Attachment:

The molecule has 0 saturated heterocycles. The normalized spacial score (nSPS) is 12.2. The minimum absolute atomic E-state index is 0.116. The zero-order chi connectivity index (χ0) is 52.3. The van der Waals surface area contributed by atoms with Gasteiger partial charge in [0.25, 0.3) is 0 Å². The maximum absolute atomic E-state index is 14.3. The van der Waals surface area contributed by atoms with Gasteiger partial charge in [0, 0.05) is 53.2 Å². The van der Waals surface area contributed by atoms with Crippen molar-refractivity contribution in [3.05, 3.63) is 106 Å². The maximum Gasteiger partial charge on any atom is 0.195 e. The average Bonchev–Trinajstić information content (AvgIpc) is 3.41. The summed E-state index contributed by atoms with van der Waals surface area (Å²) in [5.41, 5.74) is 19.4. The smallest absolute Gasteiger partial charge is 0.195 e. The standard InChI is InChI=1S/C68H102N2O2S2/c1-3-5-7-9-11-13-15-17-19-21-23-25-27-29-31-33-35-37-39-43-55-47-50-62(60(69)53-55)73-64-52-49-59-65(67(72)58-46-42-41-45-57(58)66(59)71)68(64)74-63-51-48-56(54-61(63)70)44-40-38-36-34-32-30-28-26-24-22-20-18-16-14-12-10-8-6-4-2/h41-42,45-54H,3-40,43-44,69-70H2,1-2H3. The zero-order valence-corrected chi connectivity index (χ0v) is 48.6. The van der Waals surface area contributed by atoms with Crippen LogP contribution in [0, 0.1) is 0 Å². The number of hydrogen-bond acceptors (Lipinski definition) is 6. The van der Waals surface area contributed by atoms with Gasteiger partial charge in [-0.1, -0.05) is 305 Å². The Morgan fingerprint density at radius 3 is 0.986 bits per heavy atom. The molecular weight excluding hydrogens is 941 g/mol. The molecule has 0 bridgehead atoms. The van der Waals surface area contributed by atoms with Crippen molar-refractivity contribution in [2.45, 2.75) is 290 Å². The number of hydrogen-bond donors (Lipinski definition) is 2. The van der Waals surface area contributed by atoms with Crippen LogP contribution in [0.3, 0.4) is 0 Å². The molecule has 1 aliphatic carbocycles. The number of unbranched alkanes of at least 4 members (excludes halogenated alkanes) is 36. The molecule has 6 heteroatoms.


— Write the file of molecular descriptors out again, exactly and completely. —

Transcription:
The molecule has 0 saturated heterocycles. The normalized spacial score (nSPS) is 12.2. The minimum absolute atomic E-state index is 0.116. The zero-order chi connectivity index (χ0) is 52.3. The van der Waals surface area contributed by atoms with Gasteiger partial charge in [0.25, 0.3) is 0 Å². The maximum absolute atomic E-state index is 14.3. The van der Waals surface area contributed by atoms with Gasteiger partial charge in [0, 0.05) is 53.2 Å². The van der Waals surface area contributed by atoms with Crippen molar-refractivity contribution in [3.05, 3.63) is 106 Å². The maximum Gasteiger partial charge on any atom is 0.195 e. The average Bonchev–Trinajstić information content (AvgIpc) is 3.41. The summed E-state index contributed by atoms with van der Waals surface area (Å²) in [5.41, 5.74) is 19.4. The smallest absolute Gasteiger partial charge is 0.195 e. The standard InChI is InChI=1S/C68H102N2O2S2/c1-3-5-7-9-11-13-15-17-19-21-23-25-27-29-31-33-35-37-39-43-55-47-50-62(60(69)53-55)73-64-52-49-59-65(67(72)58-46-42-41-45-57(58)66(59)71)68(64)74-63-51-48-56(54-61(63)70)44-40-38-36-34-32-30-28-26-24-22-20-18-16-14-12-10-8-6-4-2/h41-42,45-54H,3-40,43-44,69-70H2,1-2H3. The zero-order valence-corrected chi connectivity index (χ0v) is 48.6. The van der Waals surface area contributed by atoms with Crippen LogP contribution in [0, 0.1) is 0 Å². The number of hydrogen-bond acceptors (Lipinski definition) is 6. The van der Waals surface area contributed by atoms with Gasteiger partial charge in [-0.1, -0.05) is 305 Å². The Morgan fingerprint density at radius 3 is 0.986 bits per heavy atom. The molecular weight excluding hydrogens is 941 g/mol. The molecule has 0 bridgehead atoms. The van der Waals surface area contributed by atoms with Crippen molar-refractivity contribution in [2.45, 2.75) is 290 Å². The number of hydrogen-bond donors (Lipinski definition) is 2. The van der Waals surface area contributed by atoms with Crippen LogP contribution in [0.3, 0.4) is 0 Å². The molecule has 1 aliphatic carbocycles. The number of unbranched alkanes of at least 4 members (excludes halogenated alkanes) is 36. The molecule has 6 heteroatoms.